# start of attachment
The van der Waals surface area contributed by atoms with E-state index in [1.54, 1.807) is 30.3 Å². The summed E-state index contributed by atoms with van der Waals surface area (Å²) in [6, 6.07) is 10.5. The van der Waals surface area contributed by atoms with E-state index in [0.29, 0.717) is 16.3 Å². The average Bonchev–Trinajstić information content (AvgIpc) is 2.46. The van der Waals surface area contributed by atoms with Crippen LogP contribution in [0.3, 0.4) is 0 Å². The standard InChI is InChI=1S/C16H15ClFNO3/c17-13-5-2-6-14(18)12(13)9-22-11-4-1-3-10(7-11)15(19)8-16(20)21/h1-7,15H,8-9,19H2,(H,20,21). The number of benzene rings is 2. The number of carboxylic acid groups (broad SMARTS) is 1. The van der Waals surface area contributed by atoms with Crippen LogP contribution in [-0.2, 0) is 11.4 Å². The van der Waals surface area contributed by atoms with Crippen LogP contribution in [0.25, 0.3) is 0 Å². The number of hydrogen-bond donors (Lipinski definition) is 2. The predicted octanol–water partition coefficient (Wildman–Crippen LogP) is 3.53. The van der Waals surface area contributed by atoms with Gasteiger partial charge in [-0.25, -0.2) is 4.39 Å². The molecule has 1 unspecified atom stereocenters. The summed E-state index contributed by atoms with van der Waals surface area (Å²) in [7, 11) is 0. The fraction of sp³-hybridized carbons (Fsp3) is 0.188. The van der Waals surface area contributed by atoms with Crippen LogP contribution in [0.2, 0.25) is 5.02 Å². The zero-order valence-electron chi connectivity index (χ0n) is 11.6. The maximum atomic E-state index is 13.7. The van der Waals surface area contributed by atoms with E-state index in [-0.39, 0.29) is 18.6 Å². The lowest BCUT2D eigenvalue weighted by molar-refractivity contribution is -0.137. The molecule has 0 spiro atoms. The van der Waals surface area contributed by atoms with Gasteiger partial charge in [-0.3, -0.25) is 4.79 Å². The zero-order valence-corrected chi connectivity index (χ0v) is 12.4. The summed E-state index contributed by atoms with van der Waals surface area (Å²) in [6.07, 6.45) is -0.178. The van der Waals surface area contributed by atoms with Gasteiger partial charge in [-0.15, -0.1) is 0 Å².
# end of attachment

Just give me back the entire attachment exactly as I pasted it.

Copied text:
The van der Waals surface area contributed by atoms with E-state index in [1.54, 1.807) is 30.3 Å². The summed E-state index contributed by atoms with van der Waals surface area (Å²) in [6, 6.07) is 10.5. The van der Waals surface area contributed by atoms with E-state index in [0.29, 0.717) is 16.3 Å². The average Bonchev–Trinajstić information content (AvgIpc) is 2.46. The van der Waals surface area contributed by atoms with Crippen LogP contribution in [0.3, 0.4) is 0 Å². The standard InChI is InChI=1S/C16H15ClFNO3/c17-13-5-2-6-14(18)12(13)9-22-11-4-1-3-10(7-11)15(19)8-16(20)21/h1-7,15H,8-9,19H2,(H,20,21). The number of benzene rings is 2. The number of carboxylic acid groups (broad SMARTS) is 1. The van der Waals surface area contributed by atoms with Crippen LogP contribution in [-0.2, 0) is 11.4 Å². The van der Waals surface area contributed by atoms with Crippen LogP contribution in [0.25, 0.3) is 0 Å². The number of hydrogen-bond donors (Lipinski definition) is 2. The predicted octanol–water partition coefficient (Wildman–Crippen LogP) is 3.53. The van der Waals surface area contributed by atoms with Gasteiger partial charge in [-0.25, -0.2) is 4.39 Å². The molecule has 1 unspecified atom stereocenters. The summed E-state index contributed by atoms with van der Waals surface area (Å²) in [7, 11) is 0. The fraction of sp³-hybridized carbons (Fsp3) is 0.188. The van der Waals surface area contributed by atoms with Crippen LogP contribution in [0.2, 0.25) is 5.02 Å². The zero-order valence-electron chi connectivity index (χ0n) is 11.6. The maximum atomic E-state index is 13.7. The van der Waals surface area contributed by atoms with E-state index in [-0.39, 0.29) is 18.6 Å². The lowest BCUT2D eigenvalue weighted by molar-refractivity contribution is -0.137. The molecule has 0 spiro atoms. The van der Waals surface area contributed by atoms with Gasteiger partial charge in [-0.3, -0.25) is 4.79 Å². The zero-order valence-corrected chi connectivity index (χ0v) is 12.4. The summed E-state index contributed by atoms with van der Waals surface area (Å²) in [6.07, 6.45) is -0.178. The van der Waals surface area contributed by atoms with Gasteiger partial charge in [-0.15, -0.1) is 0 Å².